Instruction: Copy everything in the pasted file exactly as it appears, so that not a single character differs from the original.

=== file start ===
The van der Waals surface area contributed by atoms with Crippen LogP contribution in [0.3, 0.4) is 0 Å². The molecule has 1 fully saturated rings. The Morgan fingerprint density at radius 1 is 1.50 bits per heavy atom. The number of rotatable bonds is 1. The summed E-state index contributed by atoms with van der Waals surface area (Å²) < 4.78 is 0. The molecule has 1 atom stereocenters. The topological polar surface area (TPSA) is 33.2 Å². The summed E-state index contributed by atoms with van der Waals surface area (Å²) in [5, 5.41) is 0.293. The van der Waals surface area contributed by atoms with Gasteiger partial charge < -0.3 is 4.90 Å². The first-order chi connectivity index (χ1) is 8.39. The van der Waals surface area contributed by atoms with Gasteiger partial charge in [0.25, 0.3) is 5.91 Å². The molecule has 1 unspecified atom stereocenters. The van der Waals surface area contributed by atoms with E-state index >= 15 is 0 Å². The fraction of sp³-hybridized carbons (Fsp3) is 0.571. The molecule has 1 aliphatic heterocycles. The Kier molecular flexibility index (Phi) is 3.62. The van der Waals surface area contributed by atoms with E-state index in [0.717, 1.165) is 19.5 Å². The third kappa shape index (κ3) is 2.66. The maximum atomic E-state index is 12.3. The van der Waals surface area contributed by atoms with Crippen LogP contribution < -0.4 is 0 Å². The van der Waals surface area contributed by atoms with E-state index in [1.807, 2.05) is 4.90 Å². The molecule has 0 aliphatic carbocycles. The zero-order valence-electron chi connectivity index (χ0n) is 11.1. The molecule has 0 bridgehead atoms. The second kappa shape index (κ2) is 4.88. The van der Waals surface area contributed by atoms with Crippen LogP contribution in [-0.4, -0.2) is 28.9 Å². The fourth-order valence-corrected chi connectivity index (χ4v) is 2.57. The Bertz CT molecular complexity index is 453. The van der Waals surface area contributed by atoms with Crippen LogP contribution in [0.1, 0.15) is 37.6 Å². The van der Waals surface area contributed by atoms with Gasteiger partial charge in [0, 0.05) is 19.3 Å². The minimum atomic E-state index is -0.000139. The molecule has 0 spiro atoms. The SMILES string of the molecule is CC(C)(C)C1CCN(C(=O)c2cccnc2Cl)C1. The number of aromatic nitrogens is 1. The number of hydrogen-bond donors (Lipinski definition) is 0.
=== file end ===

The van der Waals surface area contributed by atoms with Crippen LogP contribution in [0.3, 0.4) is 0 Å². The molecule has 1 fully saturated rings. The Morgan fingerprint density at radius 1 is 1.50 bits per heavy atom. The number of rotatable bonds is 1. The summed E-state index contributed by atoms with van der Waals surface area (Å²) < 4.78 is 0. The molecule has 1 atom stereocenters. The topological polar surface area (TPSA) is 33.2 Å². The summed E-state index contributed by atoms with van der Waals surface area (Å²) in [5, 5.41) is 0.293. The van der Waals surface area contributed by atoms with Gasteiger partial charge < -0.3 is 4.90 Å². The first-order chi connectivity index (χ1) is 8.39. The van der Waals surface area contributed by atoms with Gasteiger partial charge in [0.25, 0.3) is 5.91 Å². The molecule has 1 unspecified atom stereocenters. The van der Waals surface area contributed by atoms with E-state index >= 15 is 0 Å². The fraction of sp³-hybridized carbons (Fsp3) is 0.571. The molecule has 1 aliphatic heterocycles. The Kier molecular flexibility index (Phi) is 3.62. The van der Waals surface area contributed by atoms with E-state index in [0.717, 1.165) is 19.5 Å². The third kappa shape index (κ3) is 2.66. The maximum atomic E-state index is 12.3. The van der Waals surface area contributed by atoms with Crippen LogP contribution < -0.4 is 0 Å². The van der Waals surface area contributed by atoms with E-state index in [1.807, 2.05) is 4.90 Å². The molecule has 0 aliphatic carbocycles. The zero-order valence-electron chi connectivity index (χ0n) is 11.1. The molecule has 0 bridgehead atoms. The second kappa shape index (κ2) is 4.88. The van der Waals surface area contributed by atoms with Crippen LogP contribution in [-0.4, -0.2) is 28.9 Å². The fourth-order valence-corrected chi connectivity index (χ4v) is 2.57. The Bertz CT molecular complexity index is 453. The van der Waals surface area contributed by atoms with Crippen LogP contribution in [0.1, 0.15) is 37.6 Å². The van der Waals surface area contributed by atoms with Gasteiger partial charge in [0, 0.05) is 19.3 Å². The minimum atomic E-state index is -0.000139. The molecule has 0 spiro atoms. The SMILES string of the molecule is CC(C)(C)C1CCN(C(=O)c2cccnc2Cl)C1. The number of aromatic nitrogens is 1. The number of hydrogen-bond donors (Lipinski definition) is 0.